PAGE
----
Got Low T? Low E? What?!!!

Posted by on Sep 13, 2013 in men | 0 comments

Dollar stacks arranged as a stairway isolated

Do you recall the Low T campaign, you know, the one where Daryl Moose Johnston is able to ‘get back in the game’ once he starts correcting his testosterone deficiency? Well, not only is Darryl suffering from low testosterone levels but newly published research suggests that men like Darryl may also be suffering from ‘Low E,’ as in estrogen. Can you hear the ‘cha ching’ in the background yet?

As researchers continue to unravel the mysteries of how declining testosterone affects men, they’ve discovered that testosterone has a partner in crime: estrogen. In fact, not only does it appear that different men need different levels of testosterone in their body to maintain their lean/fat mass balance, muscle strength and size, but as testosterone levels begin to decline as men age, so does estrogen and with it, men may be left with the accumulating middle tire that many of us women are quite accustomed to. Moreover, findings from the study mentioned above show that both testosterone and estrogen regulate sexual function in men.

A bit of context here just so we are on the same page. This recent bit of information comes from a study of 198 men between the age of 20 and 50 who were healthy and had normal testosterone levels. In men, ‘normal’ equates to ranges that decline as they age. The estrogen component is a bit trickier to explain; more than 80% of circulating natural estrogen in a man’s body comes from the conversion of testosterone. So, as testosterone levels start to decrease, so do estrogen levels. And, when some of the men in the study were provided with a steroid agent that blocks that conversion, they experienced an increase in body fat percentage. Another important point was that fat began to accumulate at testosterone levels well above the levels that would affect muscle strength and size, i.e. 300 to 350 ng. Finally, in both groups of men — those who received various levels of testosterone and those who received various levels of testosterone and a hormone to prevent conversion to estrogen — declines in desire and erectile function similarly declined as testosterone did.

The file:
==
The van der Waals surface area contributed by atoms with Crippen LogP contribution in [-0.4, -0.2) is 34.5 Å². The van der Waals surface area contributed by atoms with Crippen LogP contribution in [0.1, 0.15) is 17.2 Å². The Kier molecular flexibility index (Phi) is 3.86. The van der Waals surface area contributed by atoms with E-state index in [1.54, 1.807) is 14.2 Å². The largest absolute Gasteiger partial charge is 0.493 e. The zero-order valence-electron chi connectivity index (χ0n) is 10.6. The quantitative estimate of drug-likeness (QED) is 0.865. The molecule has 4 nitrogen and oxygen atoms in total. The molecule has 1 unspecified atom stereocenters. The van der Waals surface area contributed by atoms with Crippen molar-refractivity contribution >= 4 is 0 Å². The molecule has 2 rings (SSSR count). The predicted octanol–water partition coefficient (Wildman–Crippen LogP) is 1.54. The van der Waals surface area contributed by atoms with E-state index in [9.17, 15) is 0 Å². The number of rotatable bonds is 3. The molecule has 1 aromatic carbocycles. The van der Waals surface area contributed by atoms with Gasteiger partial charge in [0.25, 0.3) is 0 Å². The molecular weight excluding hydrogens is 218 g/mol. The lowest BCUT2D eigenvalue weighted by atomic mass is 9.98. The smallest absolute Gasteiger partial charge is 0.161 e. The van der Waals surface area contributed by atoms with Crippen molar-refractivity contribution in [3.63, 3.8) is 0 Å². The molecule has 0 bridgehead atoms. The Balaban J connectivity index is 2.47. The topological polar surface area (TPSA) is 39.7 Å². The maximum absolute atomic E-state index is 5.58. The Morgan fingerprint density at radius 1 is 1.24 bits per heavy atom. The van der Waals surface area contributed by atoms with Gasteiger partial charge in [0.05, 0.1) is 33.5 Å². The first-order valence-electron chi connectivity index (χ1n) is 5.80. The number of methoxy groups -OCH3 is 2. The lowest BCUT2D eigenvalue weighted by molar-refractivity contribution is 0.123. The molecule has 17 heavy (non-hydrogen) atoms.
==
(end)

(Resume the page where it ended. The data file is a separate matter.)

Back in March, I wrote a post about hormone deficiency in men and following the money trail. Mind you, declining levels of testosterone (and by default, estrogen) can have significant consequences for some men that go well beyond sexual dysfunction or a bit of body fat. Consequently, by conducting this research, scientists will be better able to help men whose testosterone levels fall below a certain point, although estrogen replacement comes with its own set of problems (enlarged breasts anyone?). Aside from the obvious benefits, such as a better strategy for interpreting testosterone levels, identifying any negative consequences that might be associated with them and treating them accordingly, one has to wonder if the conversion of testosterone to estradiol or lack thereof, is a harbinger for a future campaign.

Got low T? Got Low E?

Need I say more?


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